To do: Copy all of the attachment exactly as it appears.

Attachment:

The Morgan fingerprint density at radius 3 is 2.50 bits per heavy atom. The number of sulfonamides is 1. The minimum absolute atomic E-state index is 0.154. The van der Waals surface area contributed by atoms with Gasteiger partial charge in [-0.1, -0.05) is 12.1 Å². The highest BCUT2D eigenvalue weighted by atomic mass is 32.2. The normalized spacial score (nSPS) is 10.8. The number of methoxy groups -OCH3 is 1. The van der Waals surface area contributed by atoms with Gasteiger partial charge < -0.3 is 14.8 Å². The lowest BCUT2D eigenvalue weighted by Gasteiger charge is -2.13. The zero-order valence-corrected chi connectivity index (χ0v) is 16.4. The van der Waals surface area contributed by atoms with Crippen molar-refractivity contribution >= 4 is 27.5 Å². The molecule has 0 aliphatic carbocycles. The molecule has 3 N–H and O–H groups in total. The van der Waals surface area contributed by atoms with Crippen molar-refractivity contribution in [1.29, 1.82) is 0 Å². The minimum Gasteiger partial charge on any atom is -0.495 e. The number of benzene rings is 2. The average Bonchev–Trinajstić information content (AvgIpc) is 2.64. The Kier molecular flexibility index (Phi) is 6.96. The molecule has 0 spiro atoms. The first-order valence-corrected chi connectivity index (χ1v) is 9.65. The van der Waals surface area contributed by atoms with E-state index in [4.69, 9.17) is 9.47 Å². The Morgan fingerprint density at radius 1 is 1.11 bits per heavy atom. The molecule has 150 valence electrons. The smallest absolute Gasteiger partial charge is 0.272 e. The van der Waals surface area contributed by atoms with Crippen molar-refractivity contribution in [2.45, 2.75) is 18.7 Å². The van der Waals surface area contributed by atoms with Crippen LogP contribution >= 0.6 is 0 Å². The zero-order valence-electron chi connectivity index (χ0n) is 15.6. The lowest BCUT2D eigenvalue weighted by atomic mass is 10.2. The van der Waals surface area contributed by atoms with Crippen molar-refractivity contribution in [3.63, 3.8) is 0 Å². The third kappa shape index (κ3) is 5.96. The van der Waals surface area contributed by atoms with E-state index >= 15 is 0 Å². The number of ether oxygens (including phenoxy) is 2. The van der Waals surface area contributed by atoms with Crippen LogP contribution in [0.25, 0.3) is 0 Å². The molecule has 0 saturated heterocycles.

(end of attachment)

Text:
The Morgan fingerprint density at radius 3 is 2.50 bits per heavy atom. The number of sulfonamides is 1. The minimum absolute atomic E-state index is 0.154. The van der Waals surface area contributed by atoms with Gasteiger partial charge in [-0.1, -0.05) is 12.1 Å². The highest BCUT2D eigenvalue weighted by atomic mass is 32.2. The normalized spacial score (nSPS) is 10.8. The number of methoxy groups -OCH3 is 1. The van der Waals surface area contributed by atoms with Gasteiger partial charge < -0.3 is 14.8 Å². The lowest BCUT2D eigenvalue weighted by Gasteiger charge is -2.13. The zero-order valence-corrected chi connectivity index (χ0v) is 16.4. The van der Waals surface area contributed by atoms with Crippen molar-refractivity contribution >= 4 is 27.5 Å². The molecule has 0 aliphatic carbocycles. The molecule has 3 N–H and O–H groups in total. The van der Waals surface area contributed by atoms with Crippen molar-refractivity contribution in [1.29, 1.82) is 0 Å². The minimum Gasteiger partial charge on any atom is -0.495 e. The number of benzene rings is 2. The average Bonchev–Trinajstić information content (AvgIpc) is 2.64. The Kier molecular flexibility index (Phi) is 6.96. The molecule has 0 spiro atoms. The first-order valence-corrected chi connectivity index (χ1v) is 9.65. The van der Waals surface area contributed by atoms with E-state index in [4.69, 9.17) is 9.47 Å². The Morgan fingerprint density at radius 1 is 1.11 bits per heavy atom. The molecule has 150 valence electrons. The smallest absolute Gasteiger partial charge is 0.272 e. The van der Waals surface area contributed by atoms with Crippen molar-refractivity contribution in [2.45, 2.75) is 18.7 Å². The van der Waals surface area contributed by atoms with Crippen LogP contribution >= 0.6 is 0 Å². The zero-order valence-electron chi connectivity index (χ0n) is 15.6. The lowest BCUT2D eigenvalue weighted by atomic mass is 10.2. The van der Waals surface area contributed by atoms with Crippen molar-refractivity contribution in [3.63, 3.8) is 0 Å². The third kappa shape index (κ3) is 5.96. The van der Waals surface area contributed by atoms with E-state index >= 15 is 0 Å². The number of ether oxygens (including phenoxy) is 2. The van der Waals surface area contributed by atoms with Crippen LogP contribution in [0.25, 0.3) is 0 Å². The molecule has 0 saturated heterocycles.